She was co-founder of the Ogunquit Art Museum, the first woman appointed to the Massachusetts State Art Commission in 1929, was a co-founder of the Guild of Boston Artists in 1914 and of the Boston Society of Etchers in 1917. Fiske lived in Weston, Massachusetts and painted in Portsmouth, NH. She was a favored student and then the peer of several American Impressionists, including Edmund C. Tarbell, Frank Benson, Philip Hale, and Charles Woodbury. Critics and peers alike identified her genius as residing in how she ‘sees,’ and this gift of ‘seeing’ made her more independent than many. This independence set her apart.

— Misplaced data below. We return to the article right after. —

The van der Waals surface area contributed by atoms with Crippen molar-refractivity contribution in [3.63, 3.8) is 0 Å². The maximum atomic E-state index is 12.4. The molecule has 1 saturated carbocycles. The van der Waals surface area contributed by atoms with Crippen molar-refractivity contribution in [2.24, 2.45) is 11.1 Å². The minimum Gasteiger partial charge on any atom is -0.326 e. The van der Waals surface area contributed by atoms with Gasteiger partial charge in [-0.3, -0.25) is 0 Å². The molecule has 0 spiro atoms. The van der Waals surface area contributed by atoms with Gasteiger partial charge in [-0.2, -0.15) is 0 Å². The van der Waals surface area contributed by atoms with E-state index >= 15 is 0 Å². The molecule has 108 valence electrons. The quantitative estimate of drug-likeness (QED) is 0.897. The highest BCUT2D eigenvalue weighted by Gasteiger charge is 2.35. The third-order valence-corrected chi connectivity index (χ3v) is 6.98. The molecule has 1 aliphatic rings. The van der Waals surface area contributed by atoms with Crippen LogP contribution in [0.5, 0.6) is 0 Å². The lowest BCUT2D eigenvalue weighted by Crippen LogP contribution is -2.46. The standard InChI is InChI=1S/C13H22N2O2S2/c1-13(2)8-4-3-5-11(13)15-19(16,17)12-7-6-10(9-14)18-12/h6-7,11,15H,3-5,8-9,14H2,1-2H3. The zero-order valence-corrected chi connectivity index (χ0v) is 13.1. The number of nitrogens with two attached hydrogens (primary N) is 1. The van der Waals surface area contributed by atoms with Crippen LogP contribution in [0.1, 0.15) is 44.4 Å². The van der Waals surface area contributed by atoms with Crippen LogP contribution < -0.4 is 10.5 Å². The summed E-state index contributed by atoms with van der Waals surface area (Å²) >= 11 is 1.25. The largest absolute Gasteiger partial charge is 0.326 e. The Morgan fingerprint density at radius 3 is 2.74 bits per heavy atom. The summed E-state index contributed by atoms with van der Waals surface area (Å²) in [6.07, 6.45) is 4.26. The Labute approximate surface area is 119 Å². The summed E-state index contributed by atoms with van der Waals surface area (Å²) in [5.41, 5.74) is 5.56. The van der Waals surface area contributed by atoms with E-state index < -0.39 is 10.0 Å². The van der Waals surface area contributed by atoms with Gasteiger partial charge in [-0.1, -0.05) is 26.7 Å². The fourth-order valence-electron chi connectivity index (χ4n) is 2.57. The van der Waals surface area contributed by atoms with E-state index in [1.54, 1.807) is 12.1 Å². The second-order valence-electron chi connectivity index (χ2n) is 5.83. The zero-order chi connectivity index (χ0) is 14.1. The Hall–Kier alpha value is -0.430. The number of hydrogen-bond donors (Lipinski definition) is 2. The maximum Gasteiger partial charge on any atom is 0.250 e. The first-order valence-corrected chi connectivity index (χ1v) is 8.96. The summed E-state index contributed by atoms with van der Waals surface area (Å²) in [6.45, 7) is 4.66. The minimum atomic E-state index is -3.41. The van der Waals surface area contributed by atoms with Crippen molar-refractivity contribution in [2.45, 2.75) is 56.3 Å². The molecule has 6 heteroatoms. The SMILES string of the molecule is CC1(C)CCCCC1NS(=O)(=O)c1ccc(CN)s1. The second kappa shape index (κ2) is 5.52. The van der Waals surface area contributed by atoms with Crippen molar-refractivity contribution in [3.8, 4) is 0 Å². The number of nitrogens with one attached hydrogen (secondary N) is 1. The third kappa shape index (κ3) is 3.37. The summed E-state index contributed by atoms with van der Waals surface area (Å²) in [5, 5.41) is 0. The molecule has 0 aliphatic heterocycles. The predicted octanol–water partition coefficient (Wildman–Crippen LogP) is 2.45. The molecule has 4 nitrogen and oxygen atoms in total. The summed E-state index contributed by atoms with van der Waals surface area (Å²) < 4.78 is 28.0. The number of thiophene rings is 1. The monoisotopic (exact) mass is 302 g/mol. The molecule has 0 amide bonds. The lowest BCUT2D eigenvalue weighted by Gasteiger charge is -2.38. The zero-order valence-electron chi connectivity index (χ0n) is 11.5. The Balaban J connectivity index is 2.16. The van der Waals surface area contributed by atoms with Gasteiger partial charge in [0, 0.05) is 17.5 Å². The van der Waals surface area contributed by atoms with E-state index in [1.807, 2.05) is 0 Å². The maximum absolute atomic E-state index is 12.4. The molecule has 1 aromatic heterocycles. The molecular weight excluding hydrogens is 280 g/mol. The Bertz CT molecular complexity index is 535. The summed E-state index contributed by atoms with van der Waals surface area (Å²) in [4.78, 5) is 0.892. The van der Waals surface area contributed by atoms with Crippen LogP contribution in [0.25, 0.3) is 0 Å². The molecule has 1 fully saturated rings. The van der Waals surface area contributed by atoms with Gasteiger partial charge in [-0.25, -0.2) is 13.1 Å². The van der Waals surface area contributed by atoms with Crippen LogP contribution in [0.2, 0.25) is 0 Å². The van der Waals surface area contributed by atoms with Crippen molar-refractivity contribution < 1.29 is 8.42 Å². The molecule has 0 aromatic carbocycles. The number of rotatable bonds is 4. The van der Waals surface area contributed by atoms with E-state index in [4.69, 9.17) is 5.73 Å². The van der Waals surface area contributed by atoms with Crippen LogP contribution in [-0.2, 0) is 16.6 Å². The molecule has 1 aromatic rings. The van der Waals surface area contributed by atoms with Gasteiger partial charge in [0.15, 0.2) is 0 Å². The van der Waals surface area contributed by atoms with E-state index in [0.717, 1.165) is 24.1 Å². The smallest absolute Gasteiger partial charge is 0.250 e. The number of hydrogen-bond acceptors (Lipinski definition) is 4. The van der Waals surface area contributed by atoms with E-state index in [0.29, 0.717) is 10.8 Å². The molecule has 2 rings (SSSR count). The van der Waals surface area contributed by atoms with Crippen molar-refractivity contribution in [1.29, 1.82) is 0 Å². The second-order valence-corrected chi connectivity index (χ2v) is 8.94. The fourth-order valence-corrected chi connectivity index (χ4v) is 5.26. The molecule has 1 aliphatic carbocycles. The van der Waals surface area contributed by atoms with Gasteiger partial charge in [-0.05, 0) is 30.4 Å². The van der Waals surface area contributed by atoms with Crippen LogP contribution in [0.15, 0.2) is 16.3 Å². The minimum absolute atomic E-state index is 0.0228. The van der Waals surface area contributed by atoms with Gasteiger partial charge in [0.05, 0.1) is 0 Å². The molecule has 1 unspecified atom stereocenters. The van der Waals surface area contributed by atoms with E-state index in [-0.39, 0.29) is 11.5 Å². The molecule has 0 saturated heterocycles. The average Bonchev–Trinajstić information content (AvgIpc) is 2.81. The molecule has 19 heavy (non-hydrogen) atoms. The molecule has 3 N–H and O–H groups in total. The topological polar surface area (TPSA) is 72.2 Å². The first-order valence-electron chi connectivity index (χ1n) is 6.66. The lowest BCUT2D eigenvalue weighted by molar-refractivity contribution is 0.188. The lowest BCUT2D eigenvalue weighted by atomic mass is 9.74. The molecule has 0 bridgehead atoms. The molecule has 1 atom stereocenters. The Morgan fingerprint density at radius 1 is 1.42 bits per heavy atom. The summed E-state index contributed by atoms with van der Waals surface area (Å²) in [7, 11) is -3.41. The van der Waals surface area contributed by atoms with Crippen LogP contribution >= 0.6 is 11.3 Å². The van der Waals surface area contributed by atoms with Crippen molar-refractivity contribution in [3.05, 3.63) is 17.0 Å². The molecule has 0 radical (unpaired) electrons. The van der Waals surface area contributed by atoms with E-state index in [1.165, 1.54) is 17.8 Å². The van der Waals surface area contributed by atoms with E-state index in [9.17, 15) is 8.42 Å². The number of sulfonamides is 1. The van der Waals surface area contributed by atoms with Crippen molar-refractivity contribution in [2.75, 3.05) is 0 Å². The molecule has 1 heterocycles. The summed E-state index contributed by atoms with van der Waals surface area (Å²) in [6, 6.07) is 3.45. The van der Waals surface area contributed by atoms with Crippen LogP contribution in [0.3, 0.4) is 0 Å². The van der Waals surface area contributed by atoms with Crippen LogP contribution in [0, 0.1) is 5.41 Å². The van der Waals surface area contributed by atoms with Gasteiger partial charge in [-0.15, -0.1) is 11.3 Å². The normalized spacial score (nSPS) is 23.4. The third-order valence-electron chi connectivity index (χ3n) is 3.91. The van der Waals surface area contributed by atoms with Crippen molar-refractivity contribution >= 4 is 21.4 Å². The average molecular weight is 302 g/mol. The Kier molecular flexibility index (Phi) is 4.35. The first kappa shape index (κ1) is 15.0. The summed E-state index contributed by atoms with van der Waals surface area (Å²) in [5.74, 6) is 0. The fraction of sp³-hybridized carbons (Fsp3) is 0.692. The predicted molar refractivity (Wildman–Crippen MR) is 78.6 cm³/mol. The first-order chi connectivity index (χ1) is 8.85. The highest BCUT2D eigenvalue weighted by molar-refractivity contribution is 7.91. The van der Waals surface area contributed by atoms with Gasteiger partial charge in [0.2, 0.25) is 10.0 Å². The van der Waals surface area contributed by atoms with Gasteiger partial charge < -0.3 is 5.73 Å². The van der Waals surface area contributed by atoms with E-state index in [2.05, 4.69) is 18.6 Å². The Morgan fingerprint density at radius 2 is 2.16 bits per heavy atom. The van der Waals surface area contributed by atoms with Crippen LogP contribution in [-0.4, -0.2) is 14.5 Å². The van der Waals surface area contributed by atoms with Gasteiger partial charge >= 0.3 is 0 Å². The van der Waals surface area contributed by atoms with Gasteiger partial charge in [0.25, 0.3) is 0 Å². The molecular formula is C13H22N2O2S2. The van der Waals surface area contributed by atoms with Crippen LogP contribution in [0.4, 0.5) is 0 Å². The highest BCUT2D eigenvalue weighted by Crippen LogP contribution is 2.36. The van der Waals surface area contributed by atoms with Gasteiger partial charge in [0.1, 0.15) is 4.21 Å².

I love her use of color. It feels really bright for the period. The way she represents women…as though they are interesting people and not another lovely vista…so refreshing! I also find her vantage point surprising …how she looks down on a scene or up through a cemetery. She includes telephone poles! Most of these paintings were done in the 1920’s.